(1) "Examples of Identity Preservation (I.P.) corn crops include ... organic and non-genetically enhanced specifications. Growers certifying the I.P. of their crop assume the responsibility and receive the benefit for ensuring that their crop meets mutually agreed contract specifications for purity. The accepted practice with I.P. production is that the I.P. grower implements any necessary processes, e.g. crop isolation, that might be required to meet the I.P. specifications.... each I.P. grower has responsibility to implement any necessary processes." (note: the last line above no longer appears in archived versions [62]

"These processes may include sourcing seed appropriate for I.P. specifications, field management practices such as might cross-pollinate, and harvest and handling practices designed to prevent mixing and maintain product quality." [63].

(2) Other seed companies aquired by Monsanto are: A. Hubri Tech Seed Int'l., Inc. + (1982, 100% Equity) 1. HybriTech Europe SA ¤ (Feb. 1996, 90% Equity) a. Paul Euralis + (Feb. 1996, 10% Equity) 2. AgriPro Seed Wheat Division + (July 1996, 100% Equity) B. Jacob Hartz Seed Co., Inc. + (1983, 100% Equity) C. Sementes Agroceres SA + (Nov. 1997, $150M, 100% Equity) D. Agracetus, Inc. ? (April 1996, $150M, 100% Equity) E. Delta & Pine Land + (May 1998, $1.9B, 100% Equity, Nov. 1998 Share Exchange) F. Calgene, Inc. ? (Apr. 1996, $30M, 100% Equity; Nov. 1998, $50M, 5% Equity; May 1997, $242M, 45% Equity; Total Cost $322M) 1. Stoneville Pedigreed Seed Company + (Announced Auction, Jan. 1999) G. Holden's Foundation Seeds + (Jan. 1997, $1.02B, 100% Equity) 1. Corn States Hybrid Service, Inc., Corn States International Sarl. + H. Monsoy ¤ (Nov. 1997) I. DeKalb Genetics Corporation + (March 1995, $1.2M, 40% Equity; May 1998, 2.5B, 100% Equity; Total cost $3.7B) 1. Custom Farm Seed + (July 1997) J. Asgrow Seed Company LLC + (Nov. 1996, $240M, 100% Equity) K. First Line Seeds, Lt. + (June 1998) L. Plant Breeding International Cambridge, Ltd. ? (July 1998, $525M, 100% Equity) M. Cargill's International Seed Division + (July 1998, $1.4B (est.)) N. Renessen ¤ (May 1999, $100M, 50% Equity, Joint Venture) Cargill, Inc. + (May 1998, $100M, 50% Equity, Joint Venture) 1. Cargill Hybrid Seeds + [64].


Though supposedly unlikely, says Percy Schmeiser "'It's not just in farmer's fields. Monsanto's Roundup Ready canola is now growing in all of our highway medians, parking strips, backyards, schoolyards and golf courses. We even find it growing in our cemetaries'. And because it's genetically coded to be impervious to pests and herbicides it's almost impossible to kill'". - From Harvest for Hope by Jane Goodall (pp 50-51)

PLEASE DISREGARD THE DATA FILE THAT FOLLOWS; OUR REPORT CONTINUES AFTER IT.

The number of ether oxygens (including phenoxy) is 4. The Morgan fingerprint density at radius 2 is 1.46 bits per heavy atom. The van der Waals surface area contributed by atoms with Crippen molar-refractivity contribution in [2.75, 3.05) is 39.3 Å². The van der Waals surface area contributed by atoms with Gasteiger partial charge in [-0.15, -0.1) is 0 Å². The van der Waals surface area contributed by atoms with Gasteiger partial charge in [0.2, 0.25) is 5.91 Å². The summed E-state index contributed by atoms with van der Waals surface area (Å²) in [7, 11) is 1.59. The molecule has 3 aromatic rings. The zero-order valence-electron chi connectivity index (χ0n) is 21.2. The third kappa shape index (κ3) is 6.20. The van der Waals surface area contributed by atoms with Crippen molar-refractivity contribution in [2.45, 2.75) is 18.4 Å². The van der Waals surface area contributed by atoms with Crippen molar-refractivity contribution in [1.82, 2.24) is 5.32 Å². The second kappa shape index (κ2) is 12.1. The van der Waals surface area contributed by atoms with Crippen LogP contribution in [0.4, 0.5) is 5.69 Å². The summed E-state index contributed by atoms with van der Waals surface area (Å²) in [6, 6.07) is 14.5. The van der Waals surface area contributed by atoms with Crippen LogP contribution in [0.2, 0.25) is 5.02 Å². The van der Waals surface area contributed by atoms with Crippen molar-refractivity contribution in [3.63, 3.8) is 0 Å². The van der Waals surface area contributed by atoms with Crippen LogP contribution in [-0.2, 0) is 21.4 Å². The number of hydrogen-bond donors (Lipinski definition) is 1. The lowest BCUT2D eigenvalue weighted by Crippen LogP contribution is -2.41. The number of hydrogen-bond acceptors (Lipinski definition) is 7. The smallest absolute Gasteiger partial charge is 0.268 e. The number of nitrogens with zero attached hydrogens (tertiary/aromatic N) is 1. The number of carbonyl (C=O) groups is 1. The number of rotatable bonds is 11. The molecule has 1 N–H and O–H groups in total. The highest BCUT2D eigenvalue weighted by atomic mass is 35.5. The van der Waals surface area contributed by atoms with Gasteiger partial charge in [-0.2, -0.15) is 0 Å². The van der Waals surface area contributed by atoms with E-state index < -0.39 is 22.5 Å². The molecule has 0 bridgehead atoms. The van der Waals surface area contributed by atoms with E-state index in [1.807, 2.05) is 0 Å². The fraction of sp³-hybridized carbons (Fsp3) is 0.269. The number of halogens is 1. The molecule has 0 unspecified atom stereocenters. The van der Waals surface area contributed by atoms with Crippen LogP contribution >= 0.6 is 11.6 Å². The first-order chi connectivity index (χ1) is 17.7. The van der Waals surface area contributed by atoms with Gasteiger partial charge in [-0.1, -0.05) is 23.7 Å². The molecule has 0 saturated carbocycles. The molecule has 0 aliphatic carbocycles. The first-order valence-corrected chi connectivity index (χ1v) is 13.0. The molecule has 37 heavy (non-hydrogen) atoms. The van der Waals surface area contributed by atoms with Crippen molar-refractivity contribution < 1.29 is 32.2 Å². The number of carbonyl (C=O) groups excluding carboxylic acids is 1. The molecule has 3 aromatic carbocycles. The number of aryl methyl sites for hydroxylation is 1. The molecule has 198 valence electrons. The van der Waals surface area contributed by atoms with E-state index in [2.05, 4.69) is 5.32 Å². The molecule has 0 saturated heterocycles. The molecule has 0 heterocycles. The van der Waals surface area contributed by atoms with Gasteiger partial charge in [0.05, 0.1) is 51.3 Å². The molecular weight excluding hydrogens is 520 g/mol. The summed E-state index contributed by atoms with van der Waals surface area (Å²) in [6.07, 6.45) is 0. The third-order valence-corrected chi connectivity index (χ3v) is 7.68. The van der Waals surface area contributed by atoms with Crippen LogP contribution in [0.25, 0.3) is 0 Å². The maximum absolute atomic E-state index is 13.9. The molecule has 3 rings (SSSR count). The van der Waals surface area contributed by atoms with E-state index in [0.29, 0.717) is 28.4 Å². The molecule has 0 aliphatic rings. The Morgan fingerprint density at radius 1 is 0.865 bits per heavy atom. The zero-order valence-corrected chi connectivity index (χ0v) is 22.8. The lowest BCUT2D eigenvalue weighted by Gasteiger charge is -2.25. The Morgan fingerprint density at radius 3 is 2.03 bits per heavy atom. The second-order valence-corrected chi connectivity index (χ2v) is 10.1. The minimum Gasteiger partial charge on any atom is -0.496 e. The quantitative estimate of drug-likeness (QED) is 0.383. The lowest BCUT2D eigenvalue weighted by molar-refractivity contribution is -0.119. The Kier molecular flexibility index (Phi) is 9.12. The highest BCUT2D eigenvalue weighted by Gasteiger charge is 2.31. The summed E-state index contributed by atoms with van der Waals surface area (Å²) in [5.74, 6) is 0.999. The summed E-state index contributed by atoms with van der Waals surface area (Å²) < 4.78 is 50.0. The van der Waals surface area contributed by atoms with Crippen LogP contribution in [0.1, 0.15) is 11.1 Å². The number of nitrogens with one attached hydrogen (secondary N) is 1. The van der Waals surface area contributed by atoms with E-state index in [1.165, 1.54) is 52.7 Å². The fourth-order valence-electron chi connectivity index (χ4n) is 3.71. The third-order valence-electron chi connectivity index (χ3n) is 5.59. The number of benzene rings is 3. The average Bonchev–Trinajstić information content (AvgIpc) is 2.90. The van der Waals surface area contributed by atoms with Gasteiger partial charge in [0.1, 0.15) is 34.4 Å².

"OK, we know that cross-pollination will occur but we’ve got thirty years of experience to say we know how far pollen will travel. And therefore what we’ve done is we’ll grow a GM crop at a distance away from a non-GM crop, so the people that want non-GM can buy non-GM, and the people that want GM can buy GM. The two will not get mixed up. Everybody will have the right to choose" - Paul Rylott, Seed Manager for Aventis CropScience, and later chief spokesperson for the agricultural biotechnology industry in the UK, Matter of fact, BBC2 Eastern Region, broadcast 12 October 2000

"What you are seeing is not just a consolidation of seed companies, it's really a consolidation of the entire food chain" - Robert Fraley, co-president of Monsanto's agricultural sector 1996, in the Farm Journal. Quoted in: Flint J. (1998) Agricultural industry giants moving towards genetic monopolism. Telepolis, Heise.

"People will have Roundup Ready soya whether they like it or not" - Ann Foster, spokesperson for Monsanto in Britian, as quoted in The Nation magazine from article "The Politics of Food" by Maria Margaronis December 27, 1999 issue.

"'Coexistence' is a nice term, but it turns out that coexistence (means) we put up with their contamination" - George Siemon, head of the Wisconsin-based CROPP Cooperative, which includes about 670 dairy farms around the country whose milk is sold under the Organic Valley label [65].

"The thing I'm most proud of is the industry's impeccable environmental and safety record" - Robert Fraley, Monsanto's technology chief [66]

"The 10 largest antitrust law firms in the United States have gone into the federal courts charging Monsanto with creating a global conspiracy in violation of the antitrust laws, to control the global market in seeds." - Jeremy Rifkin interview with PBS [67]

For more see this list of contamination related quotes

Articles and Resources

Related SourceWatch articles

References

  1. 1.0 1.1 1.2 Lynda Waddington "Monsanto, Big Ag has 'troubling' control over seed market, report finds" The Iowa Independent, December 29, 2009.
  2. Andrew Pollack AS Patent Ends, a Seed’s Use Will Survive "New York Times", December 17, 2009

External resources